Julia Saltz – IGEs in groups
According to Julia, to account for multiple social patterns in the IGE model is to average the phenotypes of all interacting social partners. Though this might not apply when some social partners have greater effects on the focal individual. This would be okay for averaging if we are able to identify these individuals. However, another possibility is the difference in the way a social partner influences the focal individual. In this case, the averaging would not work. So Julia wants to understand though her models of fruit flies how the heterogeneity in the social interactions can affect IGEs.
The first variable is the order of the individual. Meaning when did the interaction occur in time. Early interactions can have long lasting effects. Aggression has order effects, since who won and lost can influence the result of the next interaction for an individual. Studying IGEs over time based on the aggressive behavior of flies. The goal is to see how IGEs can carry over from the interaction in day 1 into an interaction on day 2 against a standard partner. Results show that IGEs can affect mean aggression on the next day, meaning prior experience with different genotypes on day 1 can carry over to the interaction of day 2 against a standard partner. Additionally, the response of the focal individual in day 2 is affected by the IGEs of the first partner.
The second variable is the individual identity of the partner. The trait focused on is the exploratory behavior in the flies. In this case, Julie looked at the variation in IGE within groups. Results show that different group members have different effects on focal exploratory behavior. Though it seems that same-genotype effects are present and it can influence the behavior of the focal individual. Across groups, different partner genotypes have different effects on the exploratory behavior of the focal individual.
So the interaction coefficient meaning the dynamic of the interactions between the focal individual and the interactant depends on genotype-by-genotype interactions or epistasis. So the magnitude of IGEs can vary, for example based on order and identity, and the process of interaction between a focal individual and an interaction depends on other partners as well.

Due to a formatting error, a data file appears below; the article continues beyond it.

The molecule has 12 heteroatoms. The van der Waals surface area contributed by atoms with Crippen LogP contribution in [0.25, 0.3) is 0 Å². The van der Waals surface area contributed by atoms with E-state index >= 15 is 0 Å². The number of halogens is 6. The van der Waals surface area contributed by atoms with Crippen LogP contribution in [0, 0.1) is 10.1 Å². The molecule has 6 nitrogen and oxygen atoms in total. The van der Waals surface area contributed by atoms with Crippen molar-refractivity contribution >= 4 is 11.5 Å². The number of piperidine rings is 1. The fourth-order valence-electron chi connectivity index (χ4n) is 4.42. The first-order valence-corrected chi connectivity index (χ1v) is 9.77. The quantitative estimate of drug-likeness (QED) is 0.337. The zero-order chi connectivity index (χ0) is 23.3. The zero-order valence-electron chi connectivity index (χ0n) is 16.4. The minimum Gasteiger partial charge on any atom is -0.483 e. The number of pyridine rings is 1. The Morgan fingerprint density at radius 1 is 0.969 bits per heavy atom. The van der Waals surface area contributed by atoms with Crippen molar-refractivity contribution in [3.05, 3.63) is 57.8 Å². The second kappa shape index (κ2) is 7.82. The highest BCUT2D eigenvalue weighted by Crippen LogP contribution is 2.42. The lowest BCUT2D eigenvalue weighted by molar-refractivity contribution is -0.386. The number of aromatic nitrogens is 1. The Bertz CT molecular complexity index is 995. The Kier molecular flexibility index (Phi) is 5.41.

Amelie Baud presented work on the impacts of social interactions on model rodents. Which phenotypes are more affected and what traits have the strongest effects?
Piter Bijma discussed how indirect genetic effects contributed to heritable variation in the prevalence of endemic infectious diseases. Factors such as susceptibility, infectivity, and recovery all impacted prevalence. Before this talk, I always thought of susceptibility as how strong the immune system is. However, there is a lot more to it as it also matters how many social interactions the organism has, which can be driven by its underlying genotype.
Julie Saltz talked about her lab’s research on indirect genetic effects using fruit flies. Having fruit flies in your living space is irritating most of the time and I had not thought of them having different personalities before. The behavior of a fruit fly had a clear effect on a second fruit fly’s behavior. However, whether aggressive behavior made it more or less aggressive the next day also depended on the genotype of the second fruit fly. Similarly, exploratory behaviors of fruit flies are impacted by the genotypes of the focal individual and the other individuals.